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Lawrence County Constable Paul Wells presents a check for $2,300 from Perma and the Louisa Bass Club for this year's 'Coats dor Kids' program sponsored by the local Sheriff's dept. Wells is shown with Lawrence co. Sheriff Garrett Roberts.Lawrence County Constable Paul Wells presents a check for $2,300 from Perma and the Louisa Bass Club for this year's 'Coats dor Kids' program sponsored by the local Sheriff's dept. Wells is shown with Lawrence co. Sheriff Garrett Roberts.

Osborne calls special meeting to announce $230,000 in new road money from state;

Gas company also on agenda

Magistrate John Lemaster andJudge/Executive John OsborneMagistrate John Lemaster andJudge/Executive John OsborneLawrence County Judge/Exec. John Osborne and the fiscal court approved a grant for $230,000 to resurface certain roads in the county this summer. This is in addition to the county's budgeted road plan, Osborne said.

The court approved the project at its may regular meeting.

 

 

Here is a list of the roads to be paved.

Poor House Road -- 0.544 mi.

Swift Lane, from poor House road extending southerly and circling back to Poor House Road -- 0.847 mi.

Ivy Lane - from Poor House Road westerly - 0.080 mi.

Mill Creek Rd. Maxie from Ky. 32 extending northerly for -- 1.30 miles.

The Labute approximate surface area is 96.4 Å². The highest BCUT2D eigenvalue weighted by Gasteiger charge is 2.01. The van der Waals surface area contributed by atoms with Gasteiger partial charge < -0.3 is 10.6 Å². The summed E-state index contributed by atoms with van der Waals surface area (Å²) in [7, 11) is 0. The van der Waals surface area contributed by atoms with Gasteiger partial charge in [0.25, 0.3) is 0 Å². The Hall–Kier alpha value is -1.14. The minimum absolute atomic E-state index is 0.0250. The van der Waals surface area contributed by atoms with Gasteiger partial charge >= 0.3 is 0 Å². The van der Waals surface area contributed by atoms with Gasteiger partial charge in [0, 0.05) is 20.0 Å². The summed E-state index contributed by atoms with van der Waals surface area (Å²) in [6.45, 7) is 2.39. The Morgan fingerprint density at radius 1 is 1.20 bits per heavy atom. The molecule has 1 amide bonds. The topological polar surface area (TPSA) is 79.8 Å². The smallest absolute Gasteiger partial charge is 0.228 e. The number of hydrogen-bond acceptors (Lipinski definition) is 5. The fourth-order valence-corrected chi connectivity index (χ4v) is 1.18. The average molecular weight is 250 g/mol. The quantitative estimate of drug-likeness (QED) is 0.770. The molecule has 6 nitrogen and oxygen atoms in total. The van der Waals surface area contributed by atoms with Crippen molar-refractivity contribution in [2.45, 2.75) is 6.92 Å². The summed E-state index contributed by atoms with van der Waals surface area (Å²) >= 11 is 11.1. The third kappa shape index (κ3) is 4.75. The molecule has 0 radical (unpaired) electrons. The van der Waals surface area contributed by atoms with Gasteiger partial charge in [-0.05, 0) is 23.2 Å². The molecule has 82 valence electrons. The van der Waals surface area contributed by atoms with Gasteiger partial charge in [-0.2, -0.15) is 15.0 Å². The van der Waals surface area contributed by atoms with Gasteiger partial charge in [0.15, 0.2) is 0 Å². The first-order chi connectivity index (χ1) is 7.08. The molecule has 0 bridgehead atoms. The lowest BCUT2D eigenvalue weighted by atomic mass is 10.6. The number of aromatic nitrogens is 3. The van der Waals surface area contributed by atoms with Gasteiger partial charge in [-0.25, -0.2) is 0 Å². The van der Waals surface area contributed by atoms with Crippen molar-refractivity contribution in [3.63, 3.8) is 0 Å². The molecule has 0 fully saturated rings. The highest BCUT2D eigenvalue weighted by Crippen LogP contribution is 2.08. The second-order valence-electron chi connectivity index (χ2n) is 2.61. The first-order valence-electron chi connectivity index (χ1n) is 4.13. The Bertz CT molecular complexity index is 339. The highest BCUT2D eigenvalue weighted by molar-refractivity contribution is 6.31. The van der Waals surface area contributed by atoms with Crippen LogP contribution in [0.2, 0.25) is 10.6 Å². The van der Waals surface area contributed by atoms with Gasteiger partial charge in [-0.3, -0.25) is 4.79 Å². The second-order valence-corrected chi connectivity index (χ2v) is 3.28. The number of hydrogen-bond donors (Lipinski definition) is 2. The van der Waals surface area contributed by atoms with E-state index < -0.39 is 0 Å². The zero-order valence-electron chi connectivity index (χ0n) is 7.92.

Eloise Rd (Louisa, near dead Man's Curve)) from 0.091 mi. south of Ky 2565 at the end of city limits extending southerlyto Garden Street - 0.409 mi.

Big Branch Rd. from Ky 32 extending southerly to 0.740 mile marker south of Ky 32 for -- 0.390 mi.


 


Louisa City Council

Special Meeting Agenda

May 27, 2014--7:00 PM

Louisa City Hall

 

 

  1. Call to order.
  2. Water Line Cost Estimate
  3. Personnel Policy.
  4. City of Louisa Budget 2014-2015.
  5. Louisa Water & Sewer Budget 2014-2015.
  6. Adjourn.

WEDNESDAY, MAY 21, 2014

U.S. Customs is expected to release confiscated hemp seeds in Kentucky today;

Following a two-week battle between state officials and federal agents, U.S. Customs and Border Protection in Louisville is expected today to release 250 pounds of confiscated hemp seeds, after the Drug Enforcement Administration approved an import permit, Bruce Schreiner reports for The Associated Press. The DEA had said growing hemp may be legal, but importing hemp seeds is not, necessarily.

The move comes one day after the Kentucky Industrial Hemp Commission "approved regulations setting guidelines for research projects that are meant to reintroduce the crops," Schreiner writes. "Eight pilot projects are planned in Kentucky, with six universities helping with research. One issue that was still unresolved last week was whether private farmers could participate in the projects."

State Agriculture Department chief of staff Holly Harris VonLuehrte, who said total state production of hemp is expected to be less than 20 acres, said farmers would be required "to sign documents stating they would adhere to regulations overseeing the hemp project," Schreiner writes.

Written by Tim Mandell Posted at 5/21/2014 10:33:00 AM

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